Her Majesty Queen Elizabeth II acceded to the Throne on 6th February 1952 following the death of her father, King George VI.
At the time she and her husband Prince Philip were staying at Treetops Hotel in Kenya and it was he who had to break the news to her that her father had died. There was at the time a now oft mentioned quote ‘She went to bed a princess, and awoke a queen.’
The crowning of the Sovereign is an ancient ceremony, rich in religious significance, historic associations and pageantry. For the last 900 years, it has taken place at Westminster Abbey as the royal church for the Palace of Westminster. Before the Abbey was built, Coronations were carried out wherever was convenient, for example at Bath, Oxford and Canterbury.
When Queen Elizabeth II was crowned on 2nd June 1953 she became the 39th Sovereign and 6th Queen to be crowned at Westminster Abbey. Although the 3 hour ceremony was steeped in history, for the new Queen many parts of the day were markedly different from previous occasions. In particular and at the insistence of the Queen herself, her Coronation was the first to be televised. Indeed it was the world's first major international event to be broadcast on television.
Attended by a total of 8,251 guests representing 129 nations and territories, this was an enormous occasion. An estimated 3 million spectators gathered in the streets of London, along a route lined with sailors, soldiers, and airmen and women from across the Commonwealth.
The Coronation was celebrated around the world and in British Virgin Islands, a Dr Norwell Harrigan (himself commemorated as part of a set of BVI stamps issued in 1993) who became an Author and Academic was appointed Coordinator of the British Virgin Island celebrations which saw the re-introduction of Carnival in the Territory in 1953. Also known as the Emancipation Festival, this Carnival has now become the largest annual event held in the British Virgin Islands and celebrates the 1834 emancipation Act.
Still an Overseas Territory of the United Kingdom but enjoying significant self-determination, the British Virgin Islands recognises the Queen as Head of State and she has visited the Islands on two occasions, 1966 and 1977 (the year of her Silver Jubilee Celebrations).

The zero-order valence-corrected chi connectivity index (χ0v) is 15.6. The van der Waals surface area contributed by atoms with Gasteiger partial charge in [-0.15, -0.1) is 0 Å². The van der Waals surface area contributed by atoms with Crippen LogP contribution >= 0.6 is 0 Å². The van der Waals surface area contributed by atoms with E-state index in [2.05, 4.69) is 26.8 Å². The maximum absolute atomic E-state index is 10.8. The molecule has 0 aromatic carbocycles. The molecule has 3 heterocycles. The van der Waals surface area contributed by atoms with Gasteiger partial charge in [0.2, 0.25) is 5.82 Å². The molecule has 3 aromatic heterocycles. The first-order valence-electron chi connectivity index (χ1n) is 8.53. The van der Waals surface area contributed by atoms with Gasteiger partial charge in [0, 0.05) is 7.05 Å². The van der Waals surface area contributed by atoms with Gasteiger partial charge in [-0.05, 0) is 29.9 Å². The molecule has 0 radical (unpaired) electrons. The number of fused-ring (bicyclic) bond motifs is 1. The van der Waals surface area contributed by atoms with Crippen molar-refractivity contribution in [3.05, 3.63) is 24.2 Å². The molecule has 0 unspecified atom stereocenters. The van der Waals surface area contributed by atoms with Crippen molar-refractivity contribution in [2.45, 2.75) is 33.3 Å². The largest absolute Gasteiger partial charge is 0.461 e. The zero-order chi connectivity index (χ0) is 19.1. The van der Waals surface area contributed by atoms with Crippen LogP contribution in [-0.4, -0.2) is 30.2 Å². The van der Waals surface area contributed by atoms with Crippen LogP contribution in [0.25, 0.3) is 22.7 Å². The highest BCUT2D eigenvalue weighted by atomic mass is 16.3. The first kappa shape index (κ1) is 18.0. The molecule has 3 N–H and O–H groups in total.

The issue consists of four stamps 20c, 50c, $1.50 and $2 all denominated in US Currency.
20c – Depicts Her Majesty Queen Elizabeth II and His Royal Highness Prince Philip in Buckingham Palace at the time of the Coronation in 1953.
50c - Shows Her Majesty and Prince Philip in British Virgin Islands on their first visit in 1966. Her Majesty is shown talking to Mr Wilmoth Hamm and in the foreground the little girl holding the bouquet is Persia Stoutt, daughter of H Lavity Stoutt, the first and longest serving Chief Minister of BVI. Miss Stoutt grew up to be a major and respected figure in local politics.
$1.50 – Shows Her Majesty on an informal ‘walkabout’ during her second visit to the British Virgin Islands in 1977.
$2.00 – Depicts a contemporary photograph of Her Majesty and Prince Philip attending a service of celebration to mark the 60th anniversary of her Coronation at Westminster Abbey on June 4, 2013.
The first day cover envelope carries a photograph of Her Majesty being escorted by the then Administrator, Martin Stavely in 1966.
Designer Bee Design
Printer Cartor Security Printing
Perforation 13 ¼ x 13 ½ per 2cms
Stamp size 42 x 28mm
Sheet Layout 10
Release date 1 October, 2013
Production Co-ordination Creative Direction (Worldwide) Ltd
20c AFP/Getty Images
$1.50 Anwar Hussein/Getty Images
$2 Max Mumby/Indigo/Getty Images
50c & FDC Governor's Office and Old Government House Board. Copies of these and other photographs of Royal visits to the BVI can be seen at the Old Government House Museum. The museum also contains a range of other information about other visits, including books and signatures of the many members of the Royal family who have visited the BVI